Number of presidential candidates to win Texas who were not either a Democrat or a Republican

Recent national attention on potential independent candidates’ ability to prevent presumptive Republican nominee Donald Trump from winning the White House, while somehow denying it to presumptive Democratic nominee Hillary Clinton, tends to ignore two significant historical realities. Deadlines for seeking ballot access have passed in many states (although the judiciary may grant access), and these types of campaigns simply have not succeeded.

In Texas, not only has the deadline to apply for a spot on the ballot as an independent presidential candidate passed, but also no one has carried the state in its history who wasn’t a Democrat or Republican. Only twice since Reconstruction has an independent or a candidate from an outside party finished ahead of a major-party candidate.

  • In 1892, the People’s Party candidate, James Weaver, received more votes than incumbent President Benjamin Harrison, a Republican, but Democrat Grover Cleveland received 57% of the vote.
  • In 1912, Progressive candidate Theodore Roosevelt edged out incumbent President William Taft, a Republican, by just over 2K votes, but Democrat Woodrow Wilson won the state with 73% of the vote.

Otherwise, Democrats and Republicans have placed first and second in every other presidential election here.

Ross Perot’s 1.35M votes in 1992 is the most a third-party or independent candidate has ever received in Texas. A century earlier, Weaver’s 23.6% was the highest percentage a third-party or independent candidate has ever received here.

Highest Vote Percentages for Alternative Presidential Candidates in Texas

23.6% – James Weaver (People’s) in 1892

22.0% – Ross Perot (Reform) in 1992

19.0% – George Wallace (American Independent) in 1968

11.8% – (Texas Regulars) in 1944*

11.3% – James Weaver (Greenback Labor) in 1880

11.2% – James Ferguson (American) in 1920

9.5% – Theodore Roosevelt (Progressive) in 1912

9.3% – Strom Thurmond (States’ Rights Democratic) in 1948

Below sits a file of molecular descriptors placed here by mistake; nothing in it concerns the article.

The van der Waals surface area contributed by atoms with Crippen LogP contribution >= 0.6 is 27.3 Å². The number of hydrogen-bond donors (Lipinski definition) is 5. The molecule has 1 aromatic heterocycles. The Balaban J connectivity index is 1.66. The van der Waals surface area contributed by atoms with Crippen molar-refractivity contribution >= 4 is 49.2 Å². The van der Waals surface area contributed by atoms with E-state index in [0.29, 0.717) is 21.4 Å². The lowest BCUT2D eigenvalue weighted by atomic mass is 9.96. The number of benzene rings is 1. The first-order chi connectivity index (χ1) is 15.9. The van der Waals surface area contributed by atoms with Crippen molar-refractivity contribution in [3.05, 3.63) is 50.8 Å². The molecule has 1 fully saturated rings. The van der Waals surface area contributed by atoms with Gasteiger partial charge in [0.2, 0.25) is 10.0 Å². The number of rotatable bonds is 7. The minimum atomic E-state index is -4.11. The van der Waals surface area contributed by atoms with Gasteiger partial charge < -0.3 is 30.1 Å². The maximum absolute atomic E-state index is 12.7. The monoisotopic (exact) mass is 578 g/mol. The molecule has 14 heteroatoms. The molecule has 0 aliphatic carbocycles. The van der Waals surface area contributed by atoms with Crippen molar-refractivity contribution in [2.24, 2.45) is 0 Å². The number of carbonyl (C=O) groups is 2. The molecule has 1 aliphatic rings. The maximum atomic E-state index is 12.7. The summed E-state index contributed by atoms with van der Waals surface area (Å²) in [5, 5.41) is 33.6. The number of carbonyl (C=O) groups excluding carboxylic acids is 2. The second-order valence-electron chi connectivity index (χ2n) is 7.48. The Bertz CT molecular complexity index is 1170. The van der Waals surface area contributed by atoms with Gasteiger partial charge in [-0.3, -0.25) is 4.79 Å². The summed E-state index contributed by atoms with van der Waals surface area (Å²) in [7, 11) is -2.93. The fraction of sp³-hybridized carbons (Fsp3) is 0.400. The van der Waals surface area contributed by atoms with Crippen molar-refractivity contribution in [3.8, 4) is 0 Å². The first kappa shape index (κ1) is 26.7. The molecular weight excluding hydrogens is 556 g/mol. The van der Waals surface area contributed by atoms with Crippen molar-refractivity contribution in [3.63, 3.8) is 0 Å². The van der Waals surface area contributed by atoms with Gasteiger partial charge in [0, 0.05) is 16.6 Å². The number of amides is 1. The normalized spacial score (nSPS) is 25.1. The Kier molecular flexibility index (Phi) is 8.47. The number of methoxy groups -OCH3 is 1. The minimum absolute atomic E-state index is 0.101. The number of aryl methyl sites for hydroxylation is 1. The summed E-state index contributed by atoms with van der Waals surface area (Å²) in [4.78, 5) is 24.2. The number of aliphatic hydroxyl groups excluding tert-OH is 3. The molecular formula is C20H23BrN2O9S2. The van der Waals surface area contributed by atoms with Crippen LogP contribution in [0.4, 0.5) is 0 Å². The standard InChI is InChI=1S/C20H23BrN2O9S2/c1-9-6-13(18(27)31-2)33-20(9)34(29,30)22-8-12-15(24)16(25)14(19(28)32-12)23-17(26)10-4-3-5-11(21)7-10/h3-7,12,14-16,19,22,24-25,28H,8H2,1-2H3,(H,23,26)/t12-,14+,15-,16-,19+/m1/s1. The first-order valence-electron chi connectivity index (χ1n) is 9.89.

6.7% – Ross Perot (Reform) in 1996

* The Texas Regulars was a group of anti-Franklin Roosevelt Democrats who sought to deny him an electoral college majority and send the election to the U.S. House of Representatives. After its slate of like-minded delegates chosen at the state convention were replaced by New Deal Democrats at a second state convention, the group fielded no candidate but waged a fairly significant campaign. The Texas Regulars received nearly 12% of the vote, not enough to keep Roosevelt from winning Texas. He received 71% of the vote.

Absent a national independent reaching the ballot, Texans will have two minor-party candidates to choose from: Libertarian Gary Johnson and Green Jill Stein. Past performances by these two parties’ candidates in Texas suggest they are no threat to win the state’s electoral votes.

Libertarian and Green Presidential Candidates' Performances in Texas

2.1% – Ralph Nader (Green) in 2000

1.1% – Gary Johnson (Libertarian) in 2012

0.8% – Ed Clark (Libertarian) in 1980

0.7% – Bob Barr (Libertarian) in 2008

0.6% – Ron Paul (Libertarian) in 1988

0.5% – Michael Badnarik (Libertarian) in 2004

0.4% – Harry Browne (Libertarian) in 2000

0.4% – Harry Browne (Libertarian) in 1996

0.3% – Jill Stein (Green) in 2012

0.3% – Andre Marrou (Libertarian) in 1992

A write-in candidacy is still possible in Texas without judicial intervention. However, the most successful write-in candidate for president in state history, Ralph Nader in 2004, received just over 9K votes, roughly 4.5M fewer than Republican George W. Bush.